College Scorecard shows GVSU stats

Hannah Lentz and Drew Howard

Potential students and their families will have access to in-depth data and statistics concerning graduation rate, annual cost and more for over 7,000 universities with the help of the new College Scorecard website unveiled by President Barack Obama.

Unlike other websites, College Scorecard drops the typical numbered ranking system that pits universities against one another.

Instead, the website is designed to ensure that users discover the best possible financial investment through searches filtered by location, university size, degree, program, annual cost and more.

“I think it is important for there to be various data banks made available for students to use when selecting a school,” said Maris Stella Swift, a professor in the Grand Valley State University Seidman College of Business. “It is unfortunate that most people do more research about a car than the college they will attend.”

A ranking system for College Scorecard was purposely avoided because it meant loss of federal student aid money as well as public shame for universities listed near the bottom.

The website intends to give a well-informed perspective of each university by presenting data on average annual cost, graduation rate, average graduate salary, diversity among students, typical total debt, percentage of returning students, popular and available programs and more.

“I would encourage students to use all the resources available to them to learn about institutions available,” said Bart Merkle, dean of students at GVSU. “This site may be one tool. I would also encourage prospective students to visit every institution they’re considering and are interested in because there’s chemistry to every institution, there’s an ambiance and environment you can’t convey through written word and websites. It’s a feel.”

GVSU placed high above the national average in both graduation rate and percentage of students returning after their first year.

According to College Scorecard, 68 percent of students attending GVSU will end up graduating compared to the national average of 44 percent.

As for students entering their second year, 82 percent of GVSU students return, well above the 67 percent national average.

Merkle said there are several factors that can explain these statistics. He attributes the first reason to the versatile abilities of student selected to attend GVSU.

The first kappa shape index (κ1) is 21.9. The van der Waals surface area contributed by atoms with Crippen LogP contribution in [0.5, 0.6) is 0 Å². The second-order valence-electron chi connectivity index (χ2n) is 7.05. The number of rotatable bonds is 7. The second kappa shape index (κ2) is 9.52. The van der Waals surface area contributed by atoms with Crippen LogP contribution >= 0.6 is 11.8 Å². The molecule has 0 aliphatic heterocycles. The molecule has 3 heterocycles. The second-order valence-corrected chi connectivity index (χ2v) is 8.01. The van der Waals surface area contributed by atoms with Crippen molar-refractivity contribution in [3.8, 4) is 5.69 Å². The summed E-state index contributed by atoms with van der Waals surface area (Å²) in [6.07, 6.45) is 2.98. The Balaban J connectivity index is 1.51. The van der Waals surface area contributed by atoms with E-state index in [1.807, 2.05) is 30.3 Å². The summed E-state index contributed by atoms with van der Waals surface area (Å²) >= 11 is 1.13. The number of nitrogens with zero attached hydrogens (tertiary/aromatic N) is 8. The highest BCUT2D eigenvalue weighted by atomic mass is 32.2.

“We have a very capable student body,” Merkle said. “We are a selective institution; students come pretty well-prepared and capable of doing academic work at college level.”

GVSU also takes pride in operating in a way that is different than the typical big university way, operating as a “big, small college,” Merkle said.

“The university can’t make every student successful – we can’t make any student successful, they have to do that themselves – but what we can do is provide an atmosphere that supports learning. (We) provide a variety of support services through our faculty and staff that can help students grapple with issues getting in their way of being successful academically or personally,” Merkle said.

Retention rates at GVSU were calculated at 82 percent, which is 15 percent above the national average. However, the university has recorded retention rates of over 86 percent in earlier years, a decline the university is looking to fix. One of those efforts is the introduction of “The Grand Finish.” The program works as an incentive to reward students who complete 90 credit hours by their third year with a $1,000 grant.

“A part of the incentive program is to encourage students to stay on track to graduate,” Merkle said. “If you get to 90 hours at the end of third year, your probability of graduating is pretty high. You only have 30 plus credits to where you need to graduate.”

One area of struggle for the university could be seen through the breakdown of diversity on campus. GVSU’s student body was listed as being 84 percent white, with the next-highest race being the 5 percent of black students.

“This fall our percentage of students of color is up to 16.3 percent – that’s above where it was last year, we were 15 (percent),” Merkle said. “We’re not where we want to be, but we’re continuing to improve.”

Areas the site focuses on include costs, financial aid and debt, graduation and retention, earnings after graduation and other relevant information to be used when evaluating the education students are receiving.

“GVSU is not the right place for everyone, but for a lot of students this is a really nice environment,” Merkle said. “We’re big enough to have resources and a broad curriculum, at the same time we operate like a big, small college. If you want to talk to someone, you can get in to see them. That’s not true at every place.”

To view the full list of statistics for GVSU and other universities, visit